Clothes show: What's hot in winter
As the big chill bites, footballers find new ways to keep themselves warm
Saturday 04 February 2012
The infamous snood – a tubular scarf – has had its day in the cold January sun. It was ubiquitous last season, as chilly players tried to preserve some neck warmth, but Fifa, showing its famous nose for what matters most, banned them. "There was not even a discussion," said Sepp Blatter.
Short sleeves and gloves
At first glance, an absurdity: if it is so cold that one requires gloves, how can one also wear short sleeves? The fact is that a sportsman's extremities are particularly liable to cold, in a way that the forearms – which are full of blood and muscle – are not. Whoever got frostbite of the forearm?
Never too inconspicuous, the Chelsea defender wears tights beneath his socks and shorts to keep those thrusting legs and knees warm. Tights are the antithesis of the traditional garb of the English sporting winter – which makes them perfect for the antithesis of the traditional English centre-half.
Has anyone better embodied the values of the English sporting winter than the Manchester United veteran? Like an emissary from the era of Nat Lofthouse, he exposes knees, thighs, neck, arms and fingers to the worst the winter can throw at him. No protection, no comfort, no blanket: his only focus is the game.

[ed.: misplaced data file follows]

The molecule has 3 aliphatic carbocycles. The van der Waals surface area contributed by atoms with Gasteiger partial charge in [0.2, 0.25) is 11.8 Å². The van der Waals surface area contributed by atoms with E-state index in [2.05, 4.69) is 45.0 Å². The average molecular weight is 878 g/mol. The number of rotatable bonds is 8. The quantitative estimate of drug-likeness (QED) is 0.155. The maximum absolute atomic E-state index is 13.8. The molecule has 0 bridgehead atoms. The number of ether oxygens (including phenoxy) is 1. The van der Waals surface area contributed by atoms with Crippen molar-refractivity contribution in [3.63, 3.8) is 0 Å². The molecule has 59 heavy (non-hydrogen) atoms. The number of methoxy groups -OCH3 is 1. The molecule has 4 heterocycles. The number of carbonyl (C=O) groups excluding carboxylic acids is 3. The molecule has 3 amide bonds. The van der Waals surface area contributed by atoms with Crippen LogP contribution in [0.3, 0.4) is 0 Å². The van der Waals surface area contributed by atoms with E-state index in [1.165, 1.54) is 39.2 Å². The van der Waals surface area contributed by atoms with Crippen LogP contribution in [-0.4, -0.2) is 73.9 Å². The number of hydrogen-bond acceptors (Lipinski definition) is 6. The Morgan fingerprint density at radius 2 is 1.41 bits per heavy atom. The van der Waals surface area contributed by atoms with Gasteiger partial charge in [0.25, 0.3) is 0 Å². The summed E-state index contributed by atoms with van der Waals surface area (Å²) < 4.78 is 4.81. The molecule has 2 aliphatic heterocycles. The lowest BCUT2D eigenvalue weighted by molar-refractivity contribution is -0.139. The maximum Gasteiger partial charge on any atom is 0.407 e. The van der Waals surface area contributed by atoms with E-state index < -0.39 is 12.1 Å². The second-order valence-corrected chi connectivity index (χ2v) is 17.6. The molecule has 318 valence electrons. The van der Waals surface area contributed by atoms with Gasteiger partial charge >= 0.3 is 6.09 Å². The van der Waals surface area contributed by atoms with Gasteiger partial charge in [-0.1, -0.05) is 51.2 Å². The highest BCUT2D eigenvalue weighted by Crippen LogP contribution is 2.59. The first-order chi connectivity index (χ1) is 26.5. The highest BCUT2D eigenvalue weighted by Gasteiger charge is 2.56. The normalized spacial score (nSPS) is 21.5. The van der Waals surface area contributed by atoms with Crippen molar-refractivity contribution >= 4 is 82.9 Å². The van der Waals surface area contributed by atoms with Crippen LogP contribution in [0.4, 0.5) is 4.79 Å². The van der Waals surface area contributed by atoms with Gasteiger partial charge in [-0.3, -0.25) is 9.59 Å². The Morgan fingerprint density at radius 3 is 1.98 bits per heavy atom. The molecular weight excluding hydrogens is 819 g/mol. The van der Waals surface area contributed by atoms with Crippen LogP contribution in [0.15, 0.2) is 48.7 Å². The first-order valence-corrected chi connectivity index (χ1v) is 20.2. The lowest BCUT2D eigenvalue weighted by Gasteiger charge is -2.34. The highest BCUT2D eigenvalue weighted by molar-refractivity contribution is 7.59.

Latest in Sport
- 1 Tourist films plane's descent just metres above packed Caribbean beach
- 2 Kate Moss: Previously unpublished nude photo revealed by Mert and Marcus
- 3 Indian woman creates 'Marriage CV' after parents put her on dating site: 'Definitely not marriage material. Won’t grow long hair, ever'
- 4 World Book Day: Boy 'excluded' from school after dressing up as Fifty Shades' Christian Grey
- 5 Bad Jews poster 'censored' on London Tube
Nearly 100,000 of Britain's poorest children go hungry after parents' benefits are cut
Durham Free School: 'Creationism taught at' free school facing closure
End of the licence fee: BBC to back radical overhaul of how it is funded
Elif Shafak: Turkish author warns against rise of British nationalism
Most people think legal tax avoidance is just as wrong as illegal tax evasion, poll suggests
Nigel Farage promises Ukip will not 'stigmatise' would-be migrants – and says he wants 'everyone to speak the same language'